Q From T J Wentzel: For most of my life, the common usage here in the USA was to home in on something. Recently however, I increasingly notice the usage of hone in on instead. I know that English usage changes over time, but it seems that the latter phrase has almost completely replaced the former in a short while. I would appreciate your views on the subject.
A It’s an interesting shift, one so far largely confined to the US, but one we’re actually able to watch as it happens.
The original is from early aeronautics. Pilots were guided to their destinations and back to their home bases by radio beacons. In the jargon of the time — the early 1920s — they were said to home on the beacons. This was clearly taken from the somewhat older expression homing pigeons. In later years, beacons were fitted to aircraft so one could home on another. By this time — around 1940 — home had lost much of its literal association with going home and had taken on the figurative idea of “guiding an aircraft to its target or destination by means of a radio signal”.
The exact expression to home in on began to appear during World War Two. American researcher Ben Zimmer has discovered the earliest known example in the Chicago Daily Tribune in 1944: “The Oahu radio was coming in strong. They had left the station on all night so we could ‘home in’ on its frequency.” After the war, people began to use it in the current figurative sense of focusing one’s attention on a single matter.
That’s now the only situation in which most people encounter it. It’s hardly obvious to somebody who hasn’t come across it before or who doesn’t know the background. Why home? This lack of context makes it easy for speakers to change the word into something that seems to be more appropriate or make more sense. Hone in on is a classic example of the type of word shift that has become known in recent years among linguists as an eggcorn: a change in word form due to error or misunderstanding.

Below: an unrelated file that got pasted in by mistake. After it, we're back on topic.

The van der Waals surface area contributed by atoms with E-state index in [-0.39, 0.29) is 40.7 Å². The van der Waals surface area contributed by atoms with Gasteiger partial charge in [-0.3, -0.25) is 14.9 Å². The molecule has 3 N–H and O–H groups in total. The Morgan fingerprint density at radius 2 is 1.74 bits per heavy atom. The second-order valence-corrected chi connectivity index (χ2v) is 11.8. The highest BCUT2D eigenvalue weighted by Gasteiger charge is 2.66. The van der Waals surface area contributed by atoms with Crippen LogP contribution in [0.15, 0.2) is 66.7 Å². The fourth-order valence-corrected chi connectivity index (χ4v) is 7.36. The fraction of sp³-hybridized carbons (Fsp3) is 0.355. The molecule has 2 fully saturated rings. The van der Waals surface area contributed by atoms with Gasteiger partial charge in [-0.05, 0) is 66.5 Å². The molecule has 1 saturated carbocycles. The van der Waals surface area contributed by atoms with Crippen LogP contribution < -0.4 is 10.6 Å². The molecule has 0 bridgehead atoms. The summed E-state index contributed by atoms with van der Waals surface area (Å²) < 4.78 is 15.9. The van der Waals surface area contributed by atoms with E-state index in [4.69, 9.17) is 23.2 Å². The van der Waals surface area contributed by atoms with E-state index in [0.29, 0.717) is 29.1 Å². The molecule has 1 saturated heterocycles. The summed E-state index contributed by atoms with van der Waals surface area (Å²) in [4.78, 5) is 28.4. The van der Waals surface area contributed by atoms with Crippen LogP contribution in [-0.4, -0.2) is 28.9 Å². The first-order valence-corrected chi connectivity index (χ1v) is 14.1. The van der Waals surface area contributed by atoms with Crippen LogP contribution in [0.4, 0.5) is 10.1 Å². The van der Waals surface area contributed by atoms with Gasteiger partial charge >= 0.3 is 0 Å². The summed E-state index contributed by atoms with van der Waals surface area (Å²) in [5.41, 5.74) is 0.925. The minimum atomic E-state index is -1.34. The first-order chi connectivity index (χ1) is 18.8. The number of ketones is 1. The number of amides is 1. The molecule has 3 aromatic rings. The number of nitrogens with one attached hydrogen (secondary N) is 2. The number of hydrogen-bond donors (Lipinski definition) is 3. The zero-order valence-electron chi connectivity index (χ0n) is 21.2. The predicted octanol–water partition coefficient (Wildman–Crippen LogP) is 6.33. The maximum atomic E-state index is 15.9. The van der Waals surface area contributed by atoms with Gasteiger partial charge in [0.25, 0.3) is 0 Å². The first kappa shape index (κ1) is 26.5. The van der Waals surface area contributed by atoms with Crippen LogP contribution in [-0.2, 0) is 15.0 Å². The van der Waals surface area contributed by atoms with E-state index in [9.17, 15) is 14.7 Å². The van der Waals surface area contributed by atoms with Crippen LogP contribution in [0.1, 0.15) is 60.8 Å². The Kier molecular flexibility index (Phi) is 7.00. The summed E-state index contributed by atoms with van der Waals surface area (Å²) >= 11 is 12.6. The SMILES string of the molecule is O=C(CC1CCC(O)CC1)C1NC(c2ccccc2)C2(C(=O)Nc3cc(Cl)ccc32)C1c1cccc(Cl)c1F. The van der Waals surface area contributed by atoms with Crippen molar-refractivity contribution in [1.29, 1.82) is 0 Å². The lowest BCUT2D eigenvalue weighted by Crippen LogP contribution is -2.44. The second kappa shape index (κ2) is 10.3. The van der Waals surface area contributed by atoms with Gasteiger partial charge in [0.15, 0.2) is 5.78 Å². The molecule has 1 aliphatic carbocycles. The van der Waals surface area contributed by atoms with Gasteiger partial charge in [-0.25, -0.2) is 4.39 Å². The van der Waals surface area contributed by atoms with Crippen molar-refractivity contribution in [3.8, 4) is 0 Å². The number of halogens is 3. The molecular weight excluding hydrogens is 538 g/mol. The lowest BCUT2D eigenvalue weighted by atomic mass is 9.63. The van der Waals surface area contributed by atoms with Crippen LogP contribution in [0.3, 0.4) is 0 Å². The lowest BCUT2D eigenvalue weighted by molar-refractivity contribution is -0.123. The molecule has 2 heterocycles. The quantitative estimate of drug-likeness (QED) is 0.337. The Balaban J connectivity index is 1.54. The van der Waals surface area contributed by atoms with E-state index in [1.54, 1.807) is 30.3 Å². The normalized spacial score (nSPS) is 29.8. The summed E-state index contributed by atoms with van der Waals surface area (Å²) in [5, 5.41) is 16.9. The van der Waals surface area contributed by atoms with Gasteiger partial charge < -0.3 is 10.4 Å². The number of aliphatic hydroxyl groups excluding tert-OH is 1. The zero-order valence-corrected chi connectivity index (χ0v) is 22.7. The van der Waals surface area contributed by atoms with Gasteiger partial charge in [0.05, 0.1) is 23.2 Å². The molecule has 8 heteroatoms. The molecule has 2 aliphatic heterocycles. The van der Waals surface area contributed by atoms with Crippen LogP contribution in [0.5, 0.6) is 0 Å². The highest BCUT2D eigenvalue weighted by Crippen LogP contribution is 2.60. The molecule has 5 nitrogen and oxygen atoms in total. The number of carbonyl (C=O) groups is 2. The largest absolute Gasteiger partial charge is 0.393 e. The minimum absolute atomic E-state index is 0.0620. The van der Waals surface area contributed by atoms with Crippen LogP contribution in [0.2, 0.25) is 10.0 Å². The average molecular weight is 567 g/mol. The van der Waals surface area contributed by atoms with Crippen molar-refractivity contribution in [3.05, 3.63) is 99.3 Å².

In this case, it seems to be the figurative sense of the verb to hone, meaning to sharpen a tool, that has led to the change, since it’s widely used to mean making something work better, for example when we say somebody is “honing her skills”. If you are honing in on a topic, you can imagine people thinking, then you’re improving your understanding of it.
It came to public attention and gained some notoriety when George Bush used it in the presidential campaign of 1980 — he spoke of “honing in on the issues”. He wasn’t the earliest user: George Plimpton wrote about his time with the Detroit Lions football team in Paper Lion, published in 1965; in that book he described a player “looking back for the ball honing in to intercept his line of sight”.
You’re correct in your comment that the shift from home to hone has now gone so far that the latter is on the verge of becoming the usual form, at least in the USA. Some people even assume that the home form is a misprint. There seems little doubt that hone will eventually take over, though it’s impossible to say whether it will spread to other English-speaking countries.